The Mentor Application is now closed.
1. What do Mentors provide?
Your job as a mentor is to support 1-2 students during the college admissions process. You are required to uphold the following responsibilities: help build a college list, edit personal statement drafts, assist with scholarship applications, and answer any question. Every month, you will receive a newsletter with mentoring advice, deadline reminders, and updates about the program. All of the mentors are asked to attend quarterly cohort meetings with the Director of Mentor Recruitment and Development to evaluate success and provide feedback on upcoming initiatives.
2. Is there training?
Yes, you will be trained on-campus in May through a presentation created by a current Stanford Admissions officer on the college application process, with special attention to the needs of first-generation, low-income, and/or minority students. We will review example essays, application questions, and FAQs. Furthermore, you will receive newsletters and can refer any question to our team.
3. What’s the time commitment?
The college admissions process is mostly done by January 1st. Mentoring will begin in August and we ask for 1-2 hours per week. In the past, most of our mentors have used this time to edit essays, research different colleges, and conduct bi-weekly 30 min Skype/phone sessions with your mentees. We also ask that you abide by the given deadlines by returning edited drafts to students usually within a week and insuring that they complete their assignments. During Thanksgiving and Winter Break, as deadlines approach, the time commitment will intensify. After January, we ask that you continue bi-weekly Skype and email communication with your mentees to work on scholarship applications and learn about updates on admissions decisions.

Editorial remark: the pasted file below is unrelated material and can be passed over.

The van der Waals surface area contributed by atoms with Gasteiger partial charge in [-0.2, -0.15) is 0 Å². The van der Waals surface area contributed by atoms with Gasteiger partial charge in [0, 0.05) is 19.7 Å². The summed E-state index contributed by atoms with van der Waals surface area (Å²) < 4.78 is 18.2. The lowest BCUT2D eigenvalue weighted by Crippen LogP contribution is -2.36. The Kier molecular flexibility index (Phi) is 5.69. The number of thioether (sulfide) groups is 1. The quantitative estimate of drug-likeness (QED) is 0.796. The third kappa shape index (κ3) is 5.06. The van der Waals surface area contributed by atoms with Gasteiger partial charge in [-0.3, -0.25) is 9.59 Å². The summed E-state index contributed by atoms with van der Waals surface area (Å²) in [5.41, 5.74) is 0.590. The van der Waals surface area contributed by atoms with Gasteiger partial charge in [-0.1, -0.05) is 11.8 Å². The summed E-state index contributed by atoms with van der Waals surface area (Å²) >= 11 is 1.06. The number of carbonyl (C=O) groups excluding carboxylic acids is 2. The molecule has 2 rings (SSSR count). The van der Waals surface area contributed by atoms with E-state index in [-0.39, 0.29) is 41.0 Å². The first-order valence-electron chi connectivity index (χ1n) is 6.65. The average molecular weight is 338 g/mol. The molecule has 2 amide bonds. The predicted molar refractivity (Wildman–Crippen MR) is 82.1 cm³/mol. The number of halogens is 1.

4. How Can I Get Involved?
The Mentor Application is now closed. If you are interested in getting involved, you can email us at firstname.lastname@example.org .
Everything the counselors say is so overwhelming that I feel like a deer caught in the headlights. When I first read about the Phoenix Scholars, I knew that this was for me. —